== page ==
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Empowering girls will get more women into STEM and business

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Annie O'Rourke
Director of the Academy for Enterprising Girls and CEO of 89 Degrees East

The United Nations International Day of the Girl Child, on October 11, is a day celebrating girls’ empowerment achievements and contributions to our world.

For women and girls around the world, the quest for empowerment and equality continues across many different aspects of society. While we’re making great progress in some areas, other areas continue to be a challenge.

Take the STEM workforce for example. Only 16 per cent of people working in STEM-skilled professions today are women - and about the same percentage of women are graduating from uni or TAFE with a STEM-related degree.

This disparity may not seem like a big deal, but it has real-world consequences for women, society and our economy further down the track.

That’s because STEM and entrepreneurial skills are in hot demand here in Australia.

STEM-based jobs make up 75 per cent of the fastest growing occupations and higher paying jobs. The digital economy and new technology are transforming the future economic landscape. And demand for workers with skills in STEM is growing exponentially.

In fact, a recent examination of Australian job ads found that jobs requiring enterprise skills - skills like critical thinking, creativity and teamwork - have grown by over 200 per cent in the last three years.

Yet women aren’t getting their fair share of the pie.

If we want to get more women into our growing workforce and secure their economic security, we need to focus on helping girls realise they can be scientists, CEOs and startups too.

We need to make these professions appealing to girls, because we all know - you can’t be what you can’t see.

The problem is, if we start marketing STEM and entrepreneurship to women as they’re leaving school, it’s often too late. We need to do better at targeting girls as they enter high school.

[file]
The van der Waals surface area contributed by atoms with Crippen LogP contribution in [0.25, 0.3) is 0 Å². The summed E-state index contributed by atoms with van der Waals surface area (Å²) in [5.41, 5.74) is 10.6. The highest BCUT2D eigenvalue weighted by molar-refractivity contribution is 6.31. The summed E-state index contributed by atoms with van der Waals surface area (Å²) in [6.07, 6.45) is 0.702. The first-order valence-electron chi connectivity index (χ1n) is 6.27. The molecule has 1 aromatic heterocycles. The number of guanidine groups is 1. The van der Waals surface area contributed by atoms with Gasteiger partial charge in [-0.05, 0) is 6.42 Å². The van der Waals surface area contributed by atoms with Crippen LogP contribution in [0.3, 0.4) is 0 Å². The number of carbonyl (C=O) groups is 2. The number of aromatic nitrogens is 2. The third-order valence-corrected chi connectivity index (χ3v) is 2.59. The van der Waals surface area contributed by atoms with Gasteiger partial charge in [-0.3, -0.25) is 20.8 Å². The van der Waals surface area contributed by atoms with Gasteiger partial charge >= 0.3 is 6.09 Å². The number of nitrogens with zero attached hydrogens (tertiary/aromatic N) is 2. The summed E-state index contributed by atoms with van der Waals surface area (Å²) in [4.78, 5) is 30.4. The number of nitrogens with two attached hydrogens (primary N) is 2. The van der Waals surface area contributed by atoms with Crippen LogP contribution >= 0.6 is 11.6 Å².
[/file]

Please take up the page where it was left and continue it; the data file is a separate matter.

So how do we empower young girls to see STEM and enterprise as a fun and rewarding career pathway?

The Academy for Enterprising Girls, launched on October 11, is one way COSBOA and the broader business community is hoping to encourage girls to become entrepreneurs, scientists and digital business leaders.

The program has been co-designed by girls and uses stories from real women who are succeeding both in the boardroom and in the tech industry.

Women like Melanie Perkins who started Aussie success story Canva - a leading tech startup now valued at over $1 billion. Julie Trell who founded muru-D to support founders creating technology to solve challenging global problems. And Tea Devow, a young Canberra girl who has started her own Indigenous clothing label.

When we talk about and show girls the women in leadership roles who are pioneers in their field, or their peers who are out there having a go, it can have a dramatic impact on their own ambitions.

The Academy for Enterprising Girls importantly has the backing of an alliance of industry heavyweights and successful female entrepreneurs who want to showcase their world to Australian girls and show them what’s possible.

That’s what makes the Academy for Enterprising Girls so special. It is a fun platform for girls to actively engage with and be inspired by women doing the kinds of jobs they might one day aspire to do.

Female business networks such as SheEO, Mamamia, Future Women, Tech Ready Women, and entrepreneurship educators Foundation for Young Australians, Young Change Agents, Tech Girls Movement and Code Camp have contributed their knowledge to encourage a new generation of female business leaders. Other organisations like Code Like A Girl, Girl Geek Academy, Code Club, the National Youth Science Forum the Academy of Science can offer girls great experiences too.

A range of industry partners and supporters including Atlassian, Google, Amazon, Cisco, Canva and others have also contributed time and in-kind support to the program because they see the critical need to encourage more girls into their industries.

International media and publishing company Rebel Girls, creators of the trailblazing Goodnight Stories for Rebel Girls books, also sees the value of building links between enterprising girls in Australia and overseas, and has come on board as an international partner.

And some really inspiring girl founders - young girl CEOs - are sharing their stories to show it’s never too early to start your own business.

Registrations are now open for the free program, which offers girls an inspiring and accessible portal through which to solve problems, learn skills like coding, and understand what it takes to run a business.

It really is a one-stop shop for girls to get an insight into the world of STEM and business, and see how it can be a great fit for them too.

Getting the gender balance right in entrepreneurship and STEM is everybody’s business. If we can encourage more girls to aspire to be business leaders and scientists, we will see more equality in our workforce, more innovation in our economy and a maybe a few more scientific breakthroughs on the horizon as well.

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